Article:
27. Terry Barker, Haoran Pan, Jonathan Kohler, Rachel Warren, and Sarah Winne, 2006. "Decarbonizing the Global Economy with Induced Technological Change: Scenarios to 2100 using E3MG," The Energy Journal, International Association for Energy Economics, vol. 0(Special I), pages 241-258.
    28. Gawel, Erik & Strunz, Sebastian & Lehmann, Paul, 2014. "A public choice view on the climate and energy policy mix in the EU — How do the emissions trading scheme and support for renewable energies interact?," Energy Policy, Elsevier, vol. 64(C), pages 175-182.
    29. Christoph Böhringer & Knut Rosendahl, 2010. "Green promotes the dirtiest: on the interaction between black and green quotas in energy markets," Journal of Regulatory Economics, Springer, vol. 37(3), pages 316-325, June.
    30. Paul Lehmann & Felix Creutzig & Melf-Hinrich Ehlers & Nele Friedrichsen & Clemens Heuson & Lion Hirth & Robert Pietzcker, 2012. "Carbon Lock-Out: Advancing Renewable Energy Policy in Europe," Energies, MDPI, vol. 5(2), pages 1-32, February.
    31. Edenhofer, Ottmar & Hirth, Lion & Knopf, Brigitte & Pahle, Michael & Schlömer, Steffen & Schmid, Eva & Ueckerdt, Falko, 2013. "On the economics of renewable energy sources," Energy Economics, Elsevier, vol. 40(S1), pages 12-23.
    32. Rivers, Nicholas, 2013. "Renewable energy and unemployment: A general equilibrium analysis," Resource and Energy Economics, Elsevier, vol. 35(4), pages 467-485.
    33. Jaffe, Adam B. & Newell, Richard G. & Stavins, Robert N., 2005. "A tale of two market failures: Technology and environmental policy," Ecological Economics, Elsevier, vol. 54(2-3), pages 164-174, August.
    34. Pepermans, G. & Driesen, J. & Haeseldonckx, D. & Belmans, R. & D'haeseleer, W., 2005. "Distributed generation: definition, benefits and issues," Energy Policy, Elsevier, vol. 33(6), pages 787-798, April.
    35. Unruh, Gregory C., 2000. "Understanding carbon lock-in," Energy Policy, Elsevier, vol. 28(12), pages 817-830, October.
    36. Severin Borenstein, 2012. "The Private and Public Economics of Renewable Electricity Generation," Journal of Economic Perspectives, American Economic Association, vol. 26(1), pages 67-92, Winter.
    37. Engle, Robert & Granger, Clive, 2015. "Co-integration and error correction: Representation, estimation, and testing," Applied Econometrics, Russian Presidential Academy of National Economy and Public Administration (RANEPA), vol. 39(3), pages 106-135.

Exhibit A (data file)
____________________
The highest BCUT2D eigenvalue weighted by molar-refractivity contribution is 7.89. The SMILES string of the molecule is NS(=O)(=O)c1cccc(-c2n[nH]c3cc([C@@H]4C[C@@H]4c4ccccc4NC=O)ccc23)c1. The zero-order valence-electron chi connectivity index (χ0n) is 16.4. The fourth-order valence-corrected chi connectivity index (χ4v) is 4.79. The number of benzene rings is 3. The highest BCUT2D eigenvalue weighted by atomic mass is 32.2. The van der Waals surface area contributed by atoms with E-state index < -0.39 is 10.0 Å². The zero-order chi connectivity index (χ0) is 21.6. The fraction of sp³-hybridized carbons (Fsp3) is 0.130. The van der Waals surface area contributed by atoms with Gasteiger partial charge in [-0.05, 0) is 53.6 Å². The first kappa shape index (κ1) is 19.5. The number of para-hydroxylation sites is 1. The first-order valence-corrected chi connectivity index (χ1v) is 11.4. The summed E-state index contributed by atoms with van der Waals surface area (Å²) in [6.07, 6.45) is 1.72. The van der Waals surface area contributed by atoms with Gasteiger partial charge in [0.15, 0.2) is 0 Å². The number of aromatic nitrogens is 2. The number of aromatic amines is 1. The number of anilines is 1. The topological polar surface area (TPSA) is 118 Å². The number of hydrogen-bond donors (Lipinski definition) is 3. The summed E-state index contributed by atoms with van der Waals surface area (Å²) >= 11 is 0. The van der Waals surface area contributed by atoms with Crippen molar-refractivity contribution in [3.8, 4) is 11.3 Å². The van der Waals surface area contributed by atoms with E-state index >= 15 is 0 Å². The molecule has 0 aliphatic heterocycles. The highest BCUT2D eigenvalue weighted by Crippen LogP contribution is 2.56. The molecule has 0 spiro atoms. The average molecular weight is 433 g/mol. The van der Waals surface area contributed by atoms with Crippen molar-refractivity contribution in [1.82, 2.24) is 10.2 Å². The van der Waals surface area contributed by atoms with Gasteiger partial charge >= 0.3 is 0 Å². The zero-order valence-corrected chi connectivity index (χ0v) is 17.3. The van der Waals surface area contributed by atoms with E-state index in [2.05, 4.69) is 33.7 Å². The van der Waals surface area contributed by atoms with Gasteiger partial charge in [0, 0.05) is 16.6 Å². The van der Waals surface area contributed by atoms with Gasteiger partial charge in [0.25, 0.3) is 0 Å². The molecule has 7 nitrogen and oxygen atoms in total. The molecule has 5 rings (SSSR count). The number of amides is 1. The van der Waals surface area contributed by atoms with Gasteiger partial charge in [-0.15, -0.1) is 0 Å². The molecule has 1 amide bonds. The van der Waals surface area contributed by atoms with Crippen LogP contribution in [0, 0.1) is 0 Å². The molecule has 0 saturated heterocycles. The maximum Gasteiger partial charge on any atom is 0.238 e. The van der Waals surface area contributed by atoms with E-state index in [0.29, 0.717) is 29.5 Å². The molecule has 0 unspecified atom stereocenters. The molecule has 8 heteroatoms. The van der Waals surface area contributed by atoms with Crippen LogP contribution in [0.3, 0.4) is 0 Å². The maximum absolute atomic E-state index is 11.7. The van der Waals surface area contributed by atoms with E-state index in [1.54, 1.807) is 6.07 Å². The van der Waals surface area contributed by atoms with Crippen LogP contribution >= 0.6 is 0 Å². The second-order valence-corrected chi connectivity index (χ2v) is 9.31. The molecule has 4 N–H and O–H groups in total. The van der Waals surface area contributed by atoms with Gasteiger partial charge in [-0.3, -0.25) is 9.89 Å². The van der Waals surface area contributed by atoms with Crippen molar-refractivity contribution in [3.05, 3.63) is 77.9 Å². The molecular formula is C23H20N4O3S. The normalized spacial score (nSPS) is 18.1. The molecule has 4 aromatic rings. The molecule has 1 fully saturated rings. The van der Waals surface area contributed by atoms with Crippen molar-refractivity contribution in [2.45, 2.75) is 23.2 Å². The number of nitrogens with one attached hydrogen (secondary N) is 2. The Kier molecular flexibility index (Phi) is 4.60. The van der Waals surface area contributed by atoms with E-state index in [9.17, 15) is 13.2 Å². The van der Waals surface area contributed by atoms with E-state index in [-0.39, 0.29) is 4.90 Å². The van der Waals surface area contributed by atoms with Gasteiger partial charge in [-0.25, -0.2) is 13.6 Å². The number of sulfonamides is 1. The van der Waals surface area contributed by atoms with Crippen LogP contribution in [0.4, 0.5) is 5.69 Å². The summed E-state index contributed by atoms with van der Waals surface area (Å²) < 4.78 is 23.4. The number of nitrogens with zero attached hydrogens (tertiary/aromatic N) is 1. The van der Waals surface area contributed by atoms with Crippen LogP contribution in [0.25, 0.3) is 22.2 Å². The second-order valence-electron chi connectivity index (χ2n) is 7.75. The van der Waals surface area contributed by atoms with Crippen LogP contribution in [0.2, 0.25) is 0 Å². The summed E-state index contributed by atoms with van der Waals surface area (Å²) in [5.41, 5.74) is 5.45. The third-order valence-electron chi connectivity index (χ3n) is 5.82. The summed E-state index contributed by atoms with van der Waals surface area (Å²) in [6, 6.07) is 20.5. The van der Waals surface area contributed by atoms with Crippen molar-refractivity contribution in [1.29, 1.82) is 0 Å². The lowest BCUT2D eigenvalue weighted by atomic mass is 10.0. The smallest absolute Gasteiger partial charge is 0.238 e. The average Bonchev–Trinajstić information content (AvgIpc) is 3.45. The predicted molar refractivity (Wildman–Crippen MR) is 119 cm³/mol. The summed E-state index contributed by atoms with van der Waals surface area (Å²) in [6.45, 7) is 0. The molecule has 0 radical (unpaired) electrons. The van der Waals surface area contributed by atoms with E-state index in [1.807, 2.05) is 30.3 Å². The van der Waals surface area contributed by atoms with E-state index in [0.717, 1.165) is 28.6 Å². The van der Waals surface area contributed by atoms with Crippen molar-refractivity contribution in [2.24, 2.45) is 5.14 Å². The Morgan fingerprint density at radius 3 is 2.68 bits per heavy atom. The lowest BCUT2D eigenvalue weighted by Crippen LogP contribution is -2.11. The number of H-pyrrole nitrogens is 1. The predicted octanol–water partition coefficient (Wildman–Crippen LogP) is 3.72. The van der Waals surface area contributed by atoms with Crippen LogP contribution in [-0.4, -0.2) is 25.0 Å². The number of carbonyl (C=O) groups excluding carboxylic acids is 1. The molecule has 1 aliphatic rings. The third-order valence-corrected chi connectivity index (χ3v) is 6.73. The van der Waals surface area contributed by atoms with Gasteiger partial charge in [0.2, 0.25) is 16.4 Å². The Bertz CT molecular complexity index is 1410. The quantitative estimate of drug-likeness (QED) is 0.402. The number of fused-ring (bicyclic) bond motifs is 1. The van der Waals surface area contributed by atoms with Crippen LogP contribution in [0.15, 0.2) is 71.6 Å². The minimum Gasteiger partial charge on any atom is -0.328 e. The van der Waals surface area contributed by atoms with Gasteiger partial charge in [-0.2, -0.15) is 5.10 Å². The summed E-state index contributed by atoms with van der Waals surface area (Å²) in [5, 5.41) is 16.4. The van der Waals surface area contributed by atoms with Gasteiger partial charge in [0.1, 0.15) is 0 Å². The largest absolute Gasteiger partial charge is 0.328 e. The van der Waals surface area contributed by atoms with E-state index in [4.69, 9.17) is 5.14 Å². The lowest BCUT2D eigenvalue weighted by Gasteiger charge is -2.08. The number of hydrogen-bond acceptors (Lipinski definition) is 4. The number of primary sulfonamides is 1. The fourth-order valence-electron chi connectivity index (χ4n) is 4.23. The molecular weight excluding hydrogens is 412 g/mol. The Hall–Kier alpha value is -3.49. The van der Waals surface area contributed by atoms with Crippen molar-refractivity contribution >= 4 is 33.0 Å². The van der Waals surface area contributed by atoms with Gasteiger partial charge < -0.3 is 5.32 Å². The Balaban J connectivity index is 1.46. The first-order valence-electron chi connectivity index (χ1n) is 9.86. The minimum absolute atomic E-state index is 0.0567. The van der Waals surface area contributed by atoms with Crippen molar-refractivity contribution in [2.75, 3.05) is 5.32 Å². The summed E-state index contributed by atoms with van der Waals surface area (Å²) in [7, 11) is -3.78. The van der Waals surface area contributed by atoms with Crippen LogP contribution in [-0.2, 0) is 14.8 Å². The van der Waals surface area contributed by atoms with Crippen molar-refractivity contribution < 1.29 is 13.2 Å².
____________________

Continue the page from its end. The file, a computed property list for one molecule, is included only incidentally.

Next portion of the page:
38. Lehr, Ulrike & Nitsch, Joachim & Kratzat, Marlene & Lutz, Christian & Edler, Dietmar, 2008. "Renewable energy and employment in Germany," Energy Policy, Elsevier, vol. 36(1), pages 108-117, January.
    39. Capros, Pantelis & Mantzos, Leonidas & Parousos, Leonidas & Tasios, Nikolaos & Klaassen, Ger & Van Ierland, Tom, 2011. "Analysis of the EU policy package on climate change and renewables," Energy Policy, Elsevier, vol. 39(3), pages 1476-1485, March.
    40. Joan Canton & Åsa Johannesson Lindén, 2010. "Support schemes for renewable electricity in the EU," European Economy - Economic Papers 2008 - 2015 408, Directorate General Economic and Financial Affairs (DG ECFIN), European Commission.
    41. Braun, Frauke G & Schmidt-Ehmcke, Jens & Zloczysti, Petra, 2010. "Innovative Activity in Wind and Solar Technology: Empirical Evidence on Knowledge Spillovers Using Patent Data," CEPR Discussion Papers 7865, C.E.P.R. Discussion Papers.
    42. Terry Barker & S. Serban Scrieciu & Tim Foxon, 2008. "Achieving the G8 50% target: modelling induced and accelerated technological change using the macro-econometric model E3MG," Climate Policy, Taylor & Francis Journals, vol. 8(sup1), pages 30-45, December.
    43. Lori Bennear & Robert Stavins, 2007. "Second-best theory and the use of multiple policy instruments," Environmental & Resource Economics, Springer;European Association of Environmental and Resource Economists, vol. 37(1), pages 111-129, May.
    44. Aune, Finn Roar & Dalen, Hanne Marit & Hagem, Cathrine, 2012. "Implementing the EU renewable target through green certificate markets," Energy Economics, Elsevier, vol. 34(4), pages 992-1000.
    45. Demsetz, Harold, 1969. "Information and Efficiency: Another Viewpoint," Journal of Law and Economics, University of Chicago Press, vol. 12(1), pages 1-22, April.
    46. Thomas B. Johansson & Nebojsa Nakicenovic, 2012. "The Global Energy Assessment," Review of Environment, Energy and Economics - Re3, Fondazione Eni Enrico Mattei, October.